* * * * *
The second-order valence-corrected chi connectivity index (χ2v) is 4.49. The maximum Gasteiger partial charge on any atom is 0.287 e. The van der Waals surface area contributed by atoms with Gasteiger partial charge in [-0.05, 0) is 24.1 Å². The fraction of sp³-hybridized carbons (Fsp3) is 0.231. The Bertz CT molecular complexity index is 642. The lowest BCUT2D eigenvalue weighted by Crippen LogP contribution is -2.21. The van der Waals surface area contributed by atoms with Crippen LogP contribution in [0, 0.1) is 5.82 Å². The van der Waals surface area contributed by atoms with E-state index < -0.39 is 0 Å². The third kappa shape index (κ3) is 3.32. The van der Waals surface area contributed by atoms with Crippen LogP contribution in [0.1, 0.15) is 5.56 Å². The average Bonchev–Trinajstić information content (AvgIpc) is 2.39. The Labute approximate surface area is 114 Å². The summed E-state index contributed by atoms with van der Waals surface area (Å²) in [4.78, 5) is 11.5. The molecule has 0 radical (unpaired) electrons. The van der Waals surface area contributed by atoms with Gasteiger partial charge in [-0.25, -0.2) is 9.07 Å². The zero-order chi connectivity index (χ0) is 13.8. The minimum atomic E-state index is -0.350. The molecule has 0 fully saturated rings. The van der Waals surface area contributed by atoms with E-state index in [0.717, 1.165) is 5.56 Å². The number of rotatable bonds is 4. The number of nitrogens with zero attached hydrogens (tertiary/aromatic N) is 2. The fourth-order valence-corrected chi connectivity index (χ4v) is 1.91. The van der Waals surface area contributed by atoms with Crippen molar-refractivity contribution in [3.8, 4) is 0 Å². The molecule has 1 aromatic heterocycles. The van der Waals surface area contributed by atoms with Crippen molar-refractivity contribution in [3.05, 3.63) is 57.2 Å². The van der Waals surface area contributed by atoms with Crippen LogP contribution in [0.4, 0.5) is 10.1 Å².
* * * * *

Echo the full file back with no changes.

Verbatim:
The second-order valence-corrected chi connectivity index (χ2v) is 4.49. The maximum Gasteiger partial charge on any atom is 0.287 e. The van der Waals surface area contributed by atoms with Gasteiger partial charge in [-0.05, 0) is 24.1 Å². The fraction of sp³-hybridized carbons (Fsp3) is 0.231. The Bertz CT molecular complexity index is 642. The lowest BCUT2D eigenvalue weighted by Crippen LogP contribution is -2.21. The van der Waals surface area contributed by atoms with Crippen LogP contribution in [0, 0.1) is 5.82 Å². The van der Waals surface area contributed by atoms with E-state index < -0.39 is 0 Å². The third kappa shape index (κ3) is 3.32. The van der Waals surface area contributed by atoms with Crippen LogP contribution in [0.1, 0.15) is 5.56 Å². The average Bonchev–Trinajstić information content (AvgIpc) is 2.39. The Labute approximate surface area is 114 Å². The summed E-state index contributed by atoms with van der Waals surface area (Å²) in [4.78, 5) is 11.5. The molecule has 0 radical (unpaired) electrons. The van der Waals surface area contributed by atoms with Gasteiger partial charge in [-0.25, -0.2) is 9.07 Å². The zero-order chi connectivity index (χ0) is 13.8. The minimum atomic E-state index is -0.350. The molecule has 0 fully saturated rings. The van der Waals surface area contributed by atoms with E-state index in [0.717, 1.165) is 5.56 Å². The number of rotatable bonds is 4. The number of nitrogens with zero attached hydrogens (tertiary/aromatic N) is 2. The fourth-order valence-corrected chi connectivity index (χ4v) is 1.91. The van der Waals surface area contributed by atoms with Crippen molar-refractivity contribution in [3.8, 4) is 0 Å². The molecule has 1 aromatic heterocycles. The van der Waals surface area contributed by atoms with Crippen molar-refractivity contribution in [3.05, 3.63) is 57.2 Å². The van der Waals surface area contributed by atoms with Crippen LogP contribution in [0.4, 0.5) is 10.1 Å².